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Senate debates tougher penalties for online press offences as Chamber of Deputies seeks decriminalisation

(RSF/IFEX) - Reporters Without Borders has condemned as dangerous a law proposed by a senator to increase by one third prison sentences for press offences (defamation, insults and denigration) committed on the Internet.

The bill, submitted in December 2007 by Senator Expedito Júnior, is currently being debated by the relevant committee of the upper chamber and it is expected to be put to a vote in February.

"How can you explain the submission of a draft law toughening legal sanctions against press offences in the Senate when another before the Chamber of Deputies provides on the contrary for the abolition of prison sentences for the same offences?" asked the worldwide press freedom organisation. "This proposal is dangerous and completely ill-timed. How can the Congress vote for something and its opposite?"

The criminal law reform introduced by the senator increases by one third prison sentences currently in effect for the offence of "denigration" (including those, under the new law, of six months to two years in prison, as well as a fine) of "defamation" (between three months and one year) and "insult" (between one year and six months), when committed online.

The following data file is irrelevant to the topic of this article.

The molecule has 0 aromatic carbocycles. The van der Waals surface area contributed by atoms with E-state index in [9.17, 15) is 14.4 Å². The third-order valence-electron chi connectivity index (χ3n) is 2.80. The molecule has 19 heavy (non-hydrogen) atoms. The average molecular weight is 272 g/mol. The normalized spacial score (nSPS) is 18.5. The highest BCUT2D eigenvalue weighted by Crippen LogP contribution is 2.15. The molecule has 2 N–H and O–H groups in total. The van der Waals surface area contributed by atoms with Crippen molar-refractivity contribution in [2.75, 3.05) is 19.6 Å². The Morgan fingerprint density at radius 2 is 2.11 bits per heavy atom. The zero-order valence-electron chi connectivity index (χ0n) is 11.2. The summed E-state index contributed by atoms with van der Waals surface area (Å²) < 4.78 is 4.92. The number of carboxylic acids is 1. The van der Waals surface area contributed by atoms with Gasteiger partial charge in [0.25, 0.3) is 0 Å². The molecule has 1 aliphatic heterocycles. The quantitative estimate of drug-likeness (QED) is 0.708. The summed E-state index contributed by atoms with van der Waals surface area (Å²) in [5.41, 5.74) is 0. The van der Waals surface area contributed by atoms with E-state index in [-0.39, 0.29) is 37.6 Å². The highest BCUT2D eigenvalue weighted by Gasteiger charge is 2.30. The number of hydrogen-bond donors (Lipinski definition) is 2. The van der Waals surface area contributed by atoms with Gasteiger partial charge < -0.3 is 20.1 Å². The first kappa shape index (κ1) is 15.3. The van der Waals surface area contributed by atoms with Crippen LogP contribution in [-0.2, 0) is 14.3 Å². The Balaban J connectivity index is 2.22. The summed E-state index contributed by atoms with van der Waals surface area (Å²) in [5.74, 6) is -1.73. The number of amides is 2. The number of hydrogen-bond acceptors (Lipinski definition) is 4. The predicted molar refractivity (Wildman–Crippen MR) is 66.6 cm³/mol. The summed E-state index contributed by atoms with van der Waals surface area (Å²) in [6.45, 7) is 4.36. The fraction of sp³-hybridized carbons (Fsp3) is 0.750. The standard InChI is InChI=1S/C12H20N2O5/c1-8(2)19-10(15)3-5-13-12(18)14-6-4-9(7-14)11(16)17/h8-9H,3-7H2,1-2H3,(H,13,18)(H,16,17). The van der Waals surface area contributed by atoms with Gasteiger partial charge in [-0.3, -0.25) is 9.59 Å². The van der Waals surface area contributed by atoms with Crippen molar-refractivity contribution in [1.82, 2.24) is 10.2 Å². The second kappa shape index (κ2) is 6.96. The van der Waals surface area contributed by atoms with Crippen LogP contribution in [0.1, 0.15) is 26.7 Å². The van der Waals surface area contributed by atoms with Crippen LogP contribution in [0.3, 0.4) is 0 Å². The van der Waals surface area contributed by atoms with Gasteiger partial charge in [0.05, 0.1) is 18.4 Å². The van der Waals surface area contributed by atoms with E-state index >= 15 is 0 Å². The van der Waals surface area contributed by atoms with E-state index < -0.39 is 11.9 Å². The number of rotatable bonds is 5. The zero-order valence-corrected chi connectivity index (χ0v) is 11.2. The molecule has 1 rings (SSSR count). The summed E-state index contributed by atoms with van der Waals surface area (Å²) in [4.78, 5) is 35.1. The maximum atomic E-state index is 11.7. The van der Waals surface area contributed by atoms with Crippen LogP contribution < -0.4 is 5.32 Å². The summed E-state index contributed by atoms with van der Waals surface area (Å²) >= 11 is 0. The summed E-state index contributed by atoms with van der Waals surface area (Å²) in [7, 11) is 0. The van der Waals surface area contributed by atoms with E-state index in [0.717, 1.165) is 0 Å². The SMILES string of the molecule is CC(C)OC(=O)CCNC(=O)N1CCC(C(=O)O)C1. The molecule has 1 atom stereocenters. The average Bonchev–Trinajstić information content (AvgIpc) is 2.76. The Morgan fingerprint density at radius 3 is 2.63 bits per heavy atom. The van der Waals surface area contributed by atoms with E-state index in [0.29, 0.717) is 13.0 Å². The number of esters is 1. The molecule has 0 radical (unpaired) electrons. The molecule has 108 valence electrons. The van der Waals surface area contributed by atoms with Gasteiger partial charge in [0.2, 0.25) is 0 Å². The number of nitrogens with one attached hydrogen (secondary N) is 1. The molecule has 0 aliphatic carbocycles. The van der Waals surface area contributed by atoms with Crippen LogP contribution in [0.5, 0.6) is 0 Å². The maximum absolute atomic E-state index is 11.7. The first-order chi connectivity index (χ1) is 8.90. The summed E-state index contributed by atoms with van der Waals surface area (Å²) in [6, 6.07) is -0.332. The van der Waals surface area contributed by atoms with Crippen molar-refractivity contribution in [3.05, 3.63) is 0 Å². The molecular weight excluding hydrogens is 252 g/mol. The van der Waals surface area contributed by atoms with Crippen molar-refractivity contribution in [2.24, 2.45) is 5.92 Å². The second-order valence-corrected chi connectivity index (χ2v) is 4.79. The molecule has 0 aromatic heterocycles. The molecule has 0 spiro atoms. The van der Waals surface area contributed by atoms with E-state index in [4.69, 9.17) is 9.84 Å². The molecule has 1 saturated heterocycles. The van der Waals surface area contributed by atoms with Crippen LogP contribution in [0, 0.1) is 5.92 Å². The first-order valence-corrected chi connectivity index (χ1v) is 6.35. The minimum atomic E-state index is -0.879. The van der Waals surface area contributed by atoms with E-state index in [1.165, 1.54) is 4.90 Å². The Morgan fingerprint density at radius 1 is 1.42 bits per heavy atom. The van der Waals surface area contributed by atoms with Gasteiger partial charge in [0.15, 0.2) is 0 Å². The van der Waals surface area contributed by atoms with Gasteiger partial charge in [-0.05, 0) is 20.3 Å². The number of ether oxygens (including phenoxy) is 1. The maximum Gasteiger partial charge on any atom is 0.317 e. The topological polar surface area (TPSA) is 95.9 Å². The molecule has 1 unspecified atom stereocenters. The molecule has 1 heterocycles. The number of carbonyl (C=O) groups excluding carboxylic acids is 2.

The current law provides for a longer sentence when the victim is elderly or handicapped, is a member of a national or foreign government or holds a public position. Senator Expedito Júnior's law would allow police access to confidential information on a website without legal authority.

In the eyes of the senator, "Anyone who makes accusations without identifying themselves deserves greater punishment". He said it would tackle the proliferation of websites created by "pseudo-journalists" with the sole aim of "causing offence and destroying reputations".

The criminal law reform has to be approved by the Senate committee on science, technology, innovation, communications and computerisation, by which it is now being examined. It would then be submitted for Senate approval in full session. The debate and the vote should be held during February. It would only become law with the assent of the president's Constitution and Justice Committee.

At the same time as Expedito Júnior presented his draft law to the Senate, in December 2007, the deputy Miro Teixeira submitted his to the lower chamber. No timetable has yet been agreed to for this bill, which would put an end to the application of the press law of 9 February 1967 - inherited from the military dictatorship - by abolishing prison sentences for these very same kinds of "damage to reputation" and widening the definition of a journalist to anyone doing the job of informing the public, including online.

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